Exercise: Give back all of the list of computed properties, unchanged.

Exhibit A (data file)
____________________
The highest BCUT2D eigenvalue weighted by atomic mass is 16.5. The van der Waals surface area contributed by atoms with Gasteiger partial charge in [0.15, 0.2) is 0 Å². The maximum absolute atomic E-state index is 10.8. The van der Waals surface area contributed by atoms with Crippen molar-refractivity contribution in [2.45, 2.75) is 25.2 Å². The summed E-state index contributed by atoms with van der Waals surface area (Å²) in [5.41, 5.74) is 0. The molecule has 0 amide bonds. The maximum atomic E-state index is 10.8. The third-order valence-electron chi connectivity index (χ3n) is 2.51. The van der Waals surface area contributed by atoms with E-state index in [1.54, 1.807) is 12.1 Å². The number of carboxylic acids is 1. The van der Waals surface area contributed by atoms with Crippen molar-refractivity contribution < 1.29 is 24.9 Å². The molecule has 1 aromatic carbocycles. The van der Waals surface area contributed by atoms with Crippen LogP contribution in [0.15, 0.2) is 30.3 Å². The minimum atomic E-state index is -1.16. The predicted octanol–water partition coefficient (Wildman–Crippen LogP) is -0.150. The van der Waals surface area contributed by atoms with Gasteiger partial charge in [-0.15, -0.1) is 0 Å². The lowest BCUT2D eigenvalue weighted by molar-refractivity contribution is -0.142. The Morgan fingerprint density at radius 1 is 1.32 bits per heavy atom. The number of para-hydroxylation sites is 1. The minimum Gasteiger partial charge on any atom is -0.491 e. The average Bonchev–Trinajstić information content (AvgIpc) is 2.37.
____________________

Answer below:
The highest BCUT2D eigenvalue weighted by atomic mass is 16.5. The van der Waals surface area contributed by atoms with Gasteiger partial charge in [0.15, 0.2) is 0 Å². The maximum absolute atomic E-state index is 10.8. The van der Waals surface area contributed by atoms with Crippen molar-refractivity contribution in [2.45, 2.75) is 25.2 Å². The summed E-state index contributed by atoms with van der Waals surface area (Å²) in [5.41, 5.74) is 0. The molecule has 0 amide bonds. The maximum atomic E-state index is 10.8. The third-order valence-electron chi connectivity index (χ3n) is 2.51. The van der Waals surface area contributed by atoms with E-state index in [1.54, 1.807) is 12.1 Å². The number of carboxylic acids is 1. The van der Waals surface area contributed by atoms with Crippen molar-refractivity contribution < 1.29 is 24.9 Å². The molecule has 1 aromatic carbocycles. The van der Waals surface area contributed by atoms with Crippen LogP contribution in [0.15, 0.2) is 30.3 Å². The minimum atomic E-state index is -1.16. The predicted octanol–water partition coefficient (Wildman–Crippen LogP) is -0.150. The van der Waals surface area contributed by atoms with Gasteiger partial charge in [-0.15, -0.1) is 0 Å². The lowest BCUT2D eigenvalue weighted by molar-refractivity contribution is -0.142. The Morgan fingerprint density at radius 1 is 1.32 bits per heavy atom. The number of para-hydroxylation sites is 1. The minimum Gasteiger partial charge on any atom is -0.491 e. The average Bonchev–Trinajstić information content (AvgIpc) is 2.37.